# (OT) mathematicians-discover-prime-conspiracy

Antony Prince antony at blazrsoft.com
Fri Mar 25 05:45:06 CET 2016

```On March 25, 2016 12:34:51 AM EDT, Antony Prince <antony at blazrsoft.com> wrote:
>On March 24, 2016 11:17:58 PM EDT, "Marcio Barbado, Jr."
>>Not sure if it's counterintuitive once tossing can be seen as
>>abandoning inertia.
>>
>>
>>
>>
>>
>>On Fri, Mar 18, 2016 at 9:18 AM, Peter Lebbing
>><peter at digitalbrains.com> wrote:
>>> On 14/03/16 10:37, Fulano Diego Perez wrote:
>>>>
>>https://www.quantamagazine.org/20160313-mathematicians-discover-prime-conspiracy/
>>>
>>> So forgive me for the off-topicness, but something in the text
>caught
>>my
>>> attention:
>>>
>>>> Soundararajan was drawn to study consecutive primes after hearing a
>>>> lecture at Stanford by the mathematician Tadashi Tokieda, of the
>>>> University of Cambridge, in which he mentioned a counterintuitive
>>>> property of coin-tossing: If Alice tosses a coin until she sees a
>>>> head followed by a tail, and Bob tosses a coin until he sees two
>>>> heads in a row, then on average, Alice will require four tosses
>>while
>>>> Bob will require six tosses (try this at home!), even though
>>>> coin tosses.
>>>
>>> I did try this at home; only I wrote a Python script to do all the
>>> tedious tossing and accounting. This is its output:
>>>
>>>> \$ ./cointoss HH HT
>>>>
>>>> H                   T                   HH                  HT
>>>> ----------          ----------          ----------
>>----------
>>>> 59821 (49.9%)       60079 (50.1%)       6.044               3.990
>>>
>>>
>>> After over a million coin tosses, it takes 6 tosses on average until
>>you
>>> see two heads in a row, but only 4 to see head-tail. Obviously, the
>>> script is attached. Supply the patterns on invocation, as shown
>>above.
>>> Any number of patterns of any length are supported (I think). Well,
>>> strictly positive numbers and lengths :).
>>>
>>> Can someone point me in the direction of the solution to this
>>> counterintuitive probability theory result? Any of a common name for
>>the
>>> property, a mathematical explanation or an intuitive explanation are
>>> much appreciated!
>>>
>>> Anyway, to make up for the off-topicness, let's get slightly
>>on-topic...
>>>
>>> To the OP: Please provide at least a short abstract of the text when
>>you
>>> post a link. That way people can tell from your mail what the text
>>will
>>>
>>> With regards to the article, I'm surprised by the choice of words in
>>its
>>> title. Other than to draw in more readers, I don't see what place
>the
>>> word "conspiracy" has in it. That's like saying 0 and 1 are
>>conspiring
>>> to be consecutive on the integral number line. Oh no, pretty much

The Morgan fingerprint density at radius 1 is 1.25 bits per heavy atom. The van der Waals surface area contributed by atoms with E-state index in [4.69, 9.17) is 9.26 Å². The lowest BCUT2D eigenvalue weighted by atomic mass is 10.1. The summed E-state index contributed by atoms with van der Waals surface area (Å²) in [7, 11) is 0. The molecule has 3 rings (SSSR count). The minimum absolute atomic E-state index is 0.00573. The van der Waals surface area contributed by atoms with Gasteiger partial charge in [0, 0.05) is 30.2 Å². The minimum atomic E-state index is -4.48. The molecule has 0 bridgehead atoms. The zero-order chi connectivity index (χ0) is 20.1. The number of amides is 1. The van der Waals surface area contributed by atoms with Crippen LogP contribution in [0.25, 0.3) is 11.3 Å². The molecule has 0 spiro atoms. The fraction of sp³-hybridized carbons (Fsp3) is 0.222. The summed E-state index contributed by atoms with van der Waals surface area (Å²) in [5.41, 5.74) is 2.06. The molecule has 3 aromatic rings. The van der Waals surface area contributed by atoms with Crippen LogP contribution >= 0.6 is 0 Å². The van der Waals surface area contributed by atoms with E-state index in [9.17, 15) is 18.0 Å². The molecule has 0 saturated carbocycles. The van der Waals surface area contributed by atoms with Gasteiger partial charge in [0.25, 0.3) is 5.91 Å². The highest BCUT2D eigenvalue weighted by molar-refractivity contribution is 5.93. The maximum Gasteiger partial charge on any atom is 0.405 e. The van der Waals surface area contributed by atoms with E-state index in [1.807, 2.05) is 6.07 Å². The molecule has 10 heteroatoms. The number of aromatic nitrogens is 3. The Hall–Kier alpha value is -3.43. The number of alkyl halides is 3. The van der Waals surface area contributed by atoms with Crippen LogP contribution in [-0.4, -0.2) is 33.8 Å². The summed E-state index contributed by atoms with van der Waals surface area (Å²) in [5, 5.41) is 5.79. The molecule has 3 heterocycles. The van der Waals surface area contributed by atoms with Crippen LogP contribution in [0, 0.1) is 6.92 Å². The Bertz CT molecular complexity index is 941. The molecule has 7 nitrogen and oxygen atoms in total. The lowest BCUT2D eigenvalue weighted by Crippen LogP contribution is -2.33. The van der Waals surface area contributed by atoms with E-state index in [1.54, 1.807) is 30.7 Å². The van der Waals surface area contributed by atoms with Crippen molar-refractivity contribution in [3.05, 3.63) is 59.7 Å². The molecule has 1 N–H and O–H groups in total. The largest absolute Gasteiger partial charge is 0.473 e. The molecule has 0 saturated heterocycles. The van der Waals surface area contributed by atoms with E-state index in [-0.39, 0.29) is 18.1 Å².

>all
>>> are computers are based on 0's and 1's and now they are conspiring!
>>> Probably against us! Quick, we need neutral numbers without an
>>agenda...
>>> In my opinion, this title really devalues the article. "Three secret
>>> ways to cope with prime conspiracy mathematicians don't want you to
>>know
>>> about" isn't that much further out. Oh, I hope that phrasing doesn't
>>> tickle any spam filters... Ah well.
>>>
>>> Cheers,
>>>
>>> Peter.
>>>
>>> --
>>> I use the GNU Privacy Guard (GnuPG) in combination with Enigmail.
>>> You can send me encrypted mail if you want some privacy.
>>> My key is available at
>><http://digitalbrains.com/2012/openpgp-key-peter>
>>>
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>>
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>
>I've followed the thread for a bit now, but the concept definitely
>brings some things to light, especially for those less
>cryptographically or mathematically inclined. By the basics that I
>know, a 50-50 chance is a 50-50 chance. But as has been pointed out,
>the chance of getting a specific set of results consecutively is
>obviously (according to the data), not 50/50 even though the initial
>probability would imply that. I don't really have much more to add to
>the discussion other than it made me think a bit more about how
>probability and the effect that measuring the probability of
>predetermined sequences within that same set might produce results that
>are contradictory to the initial expectations. Such is the nature of
>these things and I merely found it interesting that the results defied
>the expectation. Which is the essence of discovery and progress.

But to reply directly to the post at hand, inertia would definitely be a factor in a physical coin tossing. Even though the coin only has 2 sides, the amount of initial force used to flip it and all the other external factors affecting it before it landed would play a part, so though the beginning ratio might be 50/50, there are external factors that skew the ratio one way or the other in a true physical coin toss, so on that point, I applaud you for that observation.
--
Sent from my Android device with K-9 Mail. Please excuse my brevity.

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